Kings' front office and player personnel issues on hold
05/16/2013 12:00 AM
10/30/2013 11:09 AM
Kings fans celebrated. Seattle basketball fans were dejected.
The Maloofs contemplated their next move after the NBA board of governors voted 22-8 against relocating the Kings to Seattle, rejecting their agreement to sell the franchise to Chris Hansen's Seattle-based ownership group.
Amid all this, four members of the Kings' front office and head coach Keith Smart were in Chicago for the league's draft scouting combine, continuing to prepare for next season.
Kings basketball president Geoff Petrie is in the final year of his contract. But even as talk of sale and relocation of the franchise became more than rumor in January, Petrie has continued to prepare for the coming offseason.
Petrie offered no hint as to his plans beyond the end of June when his contract expires. He has thought about it, though.
"Oh, yeah, but I can't talk about it," Petrie said via phone from Chicago.
Petrie and his staff met with six prospects Wednesday.
The ownership situation leaves a lot uncertain. In a more stable situation, Petrie might have been told whether he's wanted back, or a successor might have been named already.
But the Kings' ownership prospects haven't been stable for months, so Petrie and his staff are going about the business of preparing for another high draft pick.
"It's still your job, your responsibility, and people take pride in that," Petrie said. "Everybody asks the same questions about a lot of things.
"Meeting these young kids and seeing how excited they are about coming and having the chance to be drafted and come into the league, some of it's been fairly refreshing, too."
The Kings finished with the sixth-worst record in the NBA (28-54), giving them a 6.3 percent chance of landing the top overall pick in next month's NBA draft.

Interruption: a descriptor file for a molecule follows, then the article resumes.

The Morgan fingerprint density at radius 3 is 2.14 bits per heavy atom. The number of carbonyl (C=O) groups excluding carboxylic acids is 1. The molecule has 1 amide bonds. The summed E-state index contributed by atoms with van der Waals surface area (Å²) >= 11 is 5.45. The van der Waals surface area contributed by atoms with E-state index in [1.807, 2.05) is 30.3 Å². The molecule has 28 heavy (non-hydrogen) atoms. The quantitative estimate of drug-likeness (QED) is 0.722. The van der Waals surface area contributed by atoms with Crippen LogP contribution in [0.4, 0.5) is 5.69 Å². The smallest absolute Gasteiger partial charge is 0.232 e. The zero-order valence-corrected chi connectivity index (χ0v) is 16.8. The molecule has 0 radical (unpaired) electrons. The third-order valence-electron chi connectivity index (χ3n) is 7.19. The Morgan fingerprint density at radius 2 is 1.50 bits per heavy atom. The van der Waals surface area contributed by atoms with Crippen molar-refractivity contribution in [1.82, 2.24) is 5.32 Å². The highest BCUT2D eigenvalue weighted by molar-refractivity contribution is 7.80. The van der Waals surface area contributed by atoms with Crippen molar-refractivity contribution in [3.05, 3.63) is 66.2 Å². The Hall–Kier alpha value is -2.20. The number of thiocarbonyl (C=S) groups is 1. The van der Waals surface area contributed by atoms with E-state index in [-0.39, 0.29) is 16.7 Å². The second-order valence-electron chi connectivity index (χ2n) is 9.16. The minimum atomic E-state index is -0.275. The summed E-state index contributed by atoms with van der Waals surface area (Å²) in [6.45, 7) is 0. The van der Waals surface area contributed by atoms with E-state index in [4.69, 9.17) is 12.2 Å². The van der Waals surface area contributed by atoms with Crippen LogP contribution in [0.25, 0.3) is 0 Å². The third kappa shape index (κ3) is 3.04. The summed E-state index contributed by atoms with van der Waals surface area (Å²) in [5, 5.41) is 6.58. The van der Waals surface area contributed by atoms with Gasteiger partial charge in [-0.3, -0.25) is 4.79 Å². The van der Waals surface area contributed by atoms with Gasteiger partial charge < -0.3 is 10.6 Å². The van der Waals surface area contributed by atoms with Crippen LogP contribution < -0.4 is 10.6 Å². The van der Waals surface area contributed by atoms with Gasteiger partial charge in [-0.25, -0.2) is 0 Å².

The draft lottery will be held Tuesday. Minor details such as who will represent the Kings at the lottery have yet to be made official as who owns the team is still being sorted out.
Commissioner David Stern said the NBA would help facilitate talks between the Maloofs and the prospective Sacramento ownership group led by Vivek Ranadive.
But there is no guarantee the Maloofs will sell. And if they do, the deal would impact if and when changes are made that would affect Petrie, his staff and Smart.
Smart's contract runs through next season.
The Kings also have big decisions to make about the two players who have been touted as keys to ending the rebuilding process.
Tyreke Evans just finished his fourth season and is eligible to become a free agent. The Kings can make Evans a restricted free agent with a qualifying offer that would give Sacramento the right to match any offer he would receive while still negotiating with Evans, too.
The Kings could decide to let Evans walk without having the right to match an offer. They have until June 30 to decide.
Then there's center DeMarcus Cousins. The ultratalented yet problematic center is eligible for a contract extension this offseason.
This time last year it appeared almost certain the Kings would sign Cousins to a lucrative deal. But after an enigmatic third season that included three suspensions, Cousins might have to wait for a big payday.
The Kings interviewed six prospects Wednesday: Reggie Bullock (North Carolina), Alex Len (Maryland), Tim Hardaway Jr. (Michigan), Richard Howell (North Carolina State), Tony Snell (New Mexico) and Deshaun Thomas (Ohio State).
The process will continue today.
"We're continuing to go on doing what we normally do," Petrie said.
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